I’m ten days out of my second cataract surgery. My eye scratches, wells with tears suddenly, and I don’t look into it yet, close-up, in the mirror as I shall.
My right eye. My left was done eight months ago. “Oh, don’t worry, “ said the non-medical world I encountered. ‘My sister was at the movies the same afternoon. My uncle went out for lunch straight from the hospital.” Not me
Eight months before we were satisfied the left eye had settled, and it was time to work on the right. I’ve had a life of eyes. But I’m not here to tell that story I want to talk about photography and design, taking photographs daily,
continuously, through progressive vision loss, surgeries, and recoveries; my battered Canon has run around the clock twice, the display now showing twenty thousand, six hundred and ninety pictures taken in three years. I go nowhere without a camera, even at night, and every picture is taken observing design. By that I mean I am not a “decisive moment” kind of photographer. I am a “decisive arrangement” photographer. If there is a difference. The distinctions change when one sees in soft borders. It makes sense to me, as professionally I am a designer. Details can get in the way. Become distracting. Prevent one from seeing the picture as a whole. There is a trick one is taught in art school, to screw up one’s eyes, blurring the artwork, so that one can see the compositional shapes without interference from little details. All quality art stands up to this scrutiny. One never forgets this, so seeing naturally this way, design discipline had the opportunity to mature, and my visual work, my hobby, habit, and profession, benefitted enormously.
What makes me a designer-photographer is that the more my vision failed, the more my pictures framed design. Abstraction rules, even when it appears content is king. I photographed light and dark, shape, color, contrast, brightness, and arrangement. Better work came as a result of having some distance; it is easier to frame from across the street than to be in the crush of a crowd. In addition I became absorbed in reflections, window reflections at street level. Standing close to a window, I am looking through multiple realities. The glass plane facing the street, the interior behind the glass, the reflection of the street behind me, combined with activity of the city. Much to absorb, very quickly. Light, shape, speed. It’s like life, but faster. This is more akin to a river, than the hard-stopping edges of a city like New York. This work, a natural collage, is often mistaken for being created in Photoshop. Instead, it is one sixtieth of a second. If I stop to ask why I pay such intense continuous attention to these subjects, it is because the world is generous to me, unfolding and revealing, concealing, ever changing, and my work is to stop momentarily and give part of it recognition. When I know the shot is good, under my breath, I say thank you.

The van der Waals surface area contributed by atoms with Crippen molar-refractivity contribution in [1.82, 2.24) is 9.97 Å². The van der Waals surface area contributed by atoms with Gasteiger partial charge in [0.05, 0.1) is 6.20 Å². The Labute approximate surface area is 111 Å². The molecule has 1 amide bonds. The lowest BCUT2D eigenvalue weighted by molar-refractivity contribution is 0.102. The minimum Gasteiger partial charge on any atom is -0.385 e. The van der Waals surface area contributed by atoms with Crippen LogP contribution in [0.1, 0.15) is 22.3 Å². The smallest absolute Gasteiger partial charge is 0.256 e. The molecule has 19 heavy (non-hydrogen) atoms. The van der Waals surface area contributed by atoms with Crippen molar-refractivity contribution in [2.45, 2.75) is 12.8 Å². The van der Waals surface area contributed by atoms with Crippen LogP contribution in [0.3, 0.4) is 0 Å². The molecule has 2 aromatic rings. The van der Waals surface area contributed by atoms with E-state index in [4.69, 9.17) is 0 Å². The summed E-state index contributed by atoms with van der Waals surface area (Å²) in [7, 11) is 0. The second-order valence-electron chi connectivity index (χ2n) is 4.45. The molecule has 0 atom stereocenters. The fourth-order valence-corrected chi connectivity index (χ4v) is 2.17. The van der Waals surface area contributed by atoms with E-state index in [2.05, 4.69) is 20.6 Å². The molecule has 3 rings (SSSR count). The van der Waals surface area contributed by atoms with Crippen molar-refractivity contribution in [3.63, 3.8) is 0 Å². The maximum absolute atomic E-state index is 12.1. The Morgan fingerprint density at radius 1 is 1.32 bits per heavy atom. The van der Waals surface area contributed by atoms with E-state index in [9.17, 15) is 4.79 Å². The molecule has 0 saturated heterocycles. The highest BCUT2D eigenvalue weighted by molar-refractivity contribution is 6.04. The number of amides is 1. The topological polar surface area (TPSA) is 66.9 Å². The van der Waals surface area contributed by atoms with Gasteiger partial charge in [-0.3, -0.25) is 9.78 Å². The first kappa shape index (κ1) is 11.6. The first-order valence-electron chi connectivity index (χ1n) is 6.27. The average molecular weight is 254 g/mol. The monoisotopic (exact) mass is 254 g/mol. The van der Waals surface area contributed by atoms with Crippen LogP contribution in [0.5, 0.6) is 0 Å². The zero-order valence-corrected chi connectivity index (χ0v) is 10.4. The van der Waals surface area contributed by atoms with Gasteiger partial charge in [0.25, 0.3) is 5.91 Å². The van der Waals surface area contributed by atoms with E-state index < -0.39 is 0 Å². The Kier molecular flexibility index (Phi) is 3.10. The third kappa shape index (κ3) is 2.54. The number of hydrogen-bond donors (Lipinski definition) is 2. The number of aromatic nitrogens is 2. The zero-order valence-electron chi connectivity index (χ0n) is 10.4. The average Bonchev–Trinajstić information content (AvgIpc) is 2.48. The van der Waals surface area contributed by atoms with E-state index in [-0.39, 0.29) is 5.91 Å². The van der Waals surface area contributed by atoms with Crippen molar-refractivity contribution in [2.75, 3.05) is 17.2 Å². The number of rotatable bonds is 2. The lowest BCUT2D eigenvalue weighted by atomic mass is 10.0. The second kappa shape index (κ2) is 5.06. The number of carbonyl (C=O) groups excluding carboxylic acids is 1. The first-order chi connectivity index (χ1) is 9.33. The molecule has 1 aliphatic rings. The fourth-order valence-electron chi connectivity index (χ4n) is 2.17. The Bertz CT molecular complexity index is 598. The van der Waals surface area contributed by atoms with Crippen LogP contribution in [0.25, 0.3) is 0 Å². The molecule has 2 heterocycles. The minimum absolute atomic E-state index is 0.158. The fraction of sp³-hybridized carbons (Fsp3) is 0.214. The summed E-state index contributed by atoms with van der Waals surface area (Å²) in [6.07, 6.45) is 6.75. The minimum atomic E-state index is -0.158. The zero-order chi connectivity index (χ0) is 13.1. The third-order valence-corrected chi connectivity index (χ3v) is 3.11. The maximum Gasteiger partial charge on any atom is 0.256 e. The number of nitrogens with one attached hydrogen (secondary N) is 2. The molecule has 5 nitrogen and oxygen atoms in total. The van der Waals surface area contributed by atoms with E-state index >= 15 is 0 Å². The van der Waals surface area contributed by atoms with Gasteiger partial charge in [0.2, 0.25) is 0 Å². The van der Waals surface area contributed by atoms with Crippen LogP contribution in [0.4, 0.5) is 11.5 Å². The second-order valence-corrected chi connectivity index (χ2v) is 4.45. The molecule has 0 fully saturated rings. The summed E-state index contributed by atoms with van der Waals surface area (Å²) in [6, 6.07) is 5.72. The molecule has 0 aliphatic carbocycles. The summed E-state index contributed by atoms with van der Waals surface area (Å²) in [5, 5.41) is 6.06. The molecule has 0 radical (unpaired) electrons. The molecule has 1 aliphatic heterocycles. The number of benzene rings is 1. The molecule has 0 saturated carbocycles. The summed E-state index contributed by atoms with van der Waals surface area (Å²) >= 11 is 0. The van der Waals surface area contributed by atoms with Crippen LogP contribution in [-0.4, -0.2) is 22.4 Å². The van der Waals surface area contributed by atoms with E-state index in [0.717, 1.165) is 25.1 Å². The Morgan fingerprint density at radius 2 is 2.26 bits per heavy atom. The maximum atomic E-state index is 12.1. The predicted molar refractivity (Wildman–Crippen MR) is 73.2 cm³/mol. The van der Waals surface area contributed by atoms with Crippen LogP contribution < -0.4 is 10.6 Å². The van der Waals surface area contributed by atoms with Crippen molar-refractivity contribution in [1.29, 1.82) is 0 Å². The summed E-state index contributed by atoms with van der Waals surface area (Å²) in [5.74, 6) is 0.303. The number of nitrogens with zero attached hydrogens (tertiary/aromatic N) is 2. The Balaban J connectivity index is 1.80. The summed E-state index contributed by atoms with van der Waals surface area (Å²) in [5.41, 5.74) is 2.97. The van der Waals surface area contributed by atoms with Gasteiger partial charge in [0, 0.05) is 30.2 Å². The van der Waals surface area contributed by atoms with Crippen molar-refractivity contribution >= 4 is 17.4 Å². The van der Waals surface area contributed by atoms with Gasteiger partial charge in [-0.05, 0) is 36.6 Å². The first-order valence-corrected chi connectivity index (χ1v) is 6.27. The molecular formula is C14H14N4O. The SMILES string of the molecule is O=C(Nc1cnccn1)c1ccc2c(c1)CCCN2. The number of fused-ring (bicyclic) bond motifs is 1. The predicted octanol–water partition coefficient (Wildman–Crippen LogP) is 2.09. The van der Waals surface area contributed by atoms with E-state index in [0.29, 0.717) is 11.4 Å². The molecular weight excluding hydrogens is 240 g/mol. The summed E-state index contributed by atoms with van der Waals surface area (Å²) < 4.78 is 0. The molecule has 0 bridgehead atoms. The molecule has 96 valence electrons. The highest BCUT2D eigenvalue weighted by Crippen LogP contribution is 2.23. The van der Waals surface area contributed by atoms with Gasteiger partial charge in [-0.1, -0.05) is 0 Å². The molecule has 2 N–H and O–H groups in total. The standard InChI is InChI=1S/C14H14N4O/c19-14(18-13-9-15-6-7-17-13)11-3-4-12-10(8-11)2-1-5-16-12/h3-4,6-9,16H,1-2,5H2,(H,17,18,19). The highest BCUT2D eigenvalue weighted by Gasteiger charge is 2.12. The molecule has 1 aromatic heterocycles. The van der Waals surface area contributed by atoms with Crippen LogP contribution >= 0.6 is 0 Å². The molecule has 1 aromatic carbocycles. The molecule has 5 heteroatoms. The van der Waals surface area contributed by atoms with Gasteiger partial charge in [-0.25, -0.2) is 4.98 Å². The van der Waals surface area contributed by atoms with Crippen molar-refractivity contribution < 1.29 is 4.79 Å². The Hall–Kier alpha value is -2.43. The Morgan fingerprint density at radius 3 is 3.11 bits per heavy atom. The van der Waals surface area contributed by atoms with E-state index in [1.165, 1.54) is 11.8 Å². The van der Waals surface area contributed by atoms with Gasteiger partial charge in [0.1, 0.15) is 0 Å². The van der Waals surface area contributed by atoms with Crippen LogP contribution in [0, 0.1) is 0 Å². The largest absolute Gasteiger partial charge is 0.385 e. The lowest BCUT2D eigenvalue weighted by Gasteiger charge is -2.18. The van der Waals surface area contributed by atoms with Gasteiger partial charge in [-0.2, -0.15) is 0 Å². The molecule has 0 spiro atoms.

Cataracts darken the world, muddy colors, and blur texture. Detail disappears. Taking pictures this way means I only see details later, at my computer. One period of fairly good vision was during my fine art and design studies. We were trained to look harder, more critically, to think with rigor, and look again. The subsequent decades of daily practice have honed my discernment, and although long periods of not seeing well has had its moments of bother, my brain has learned to use the tune of my eyes to make a kind of music that is personal, in some sense profound, and of professional grade. I became delighted, at some stage to find that some blurred pictures possessed the very essence of place and mood, more revealing than a sharp picture, and a new body of work was born, the deliberate blur as tool. Bodies of work get thrown into the soil. Doing artists’ work is filling the stage and emptying the stage. Each time it is done, it is carved more finely, succeeding, failing, often just out of control. The best work happens when I get out of the way.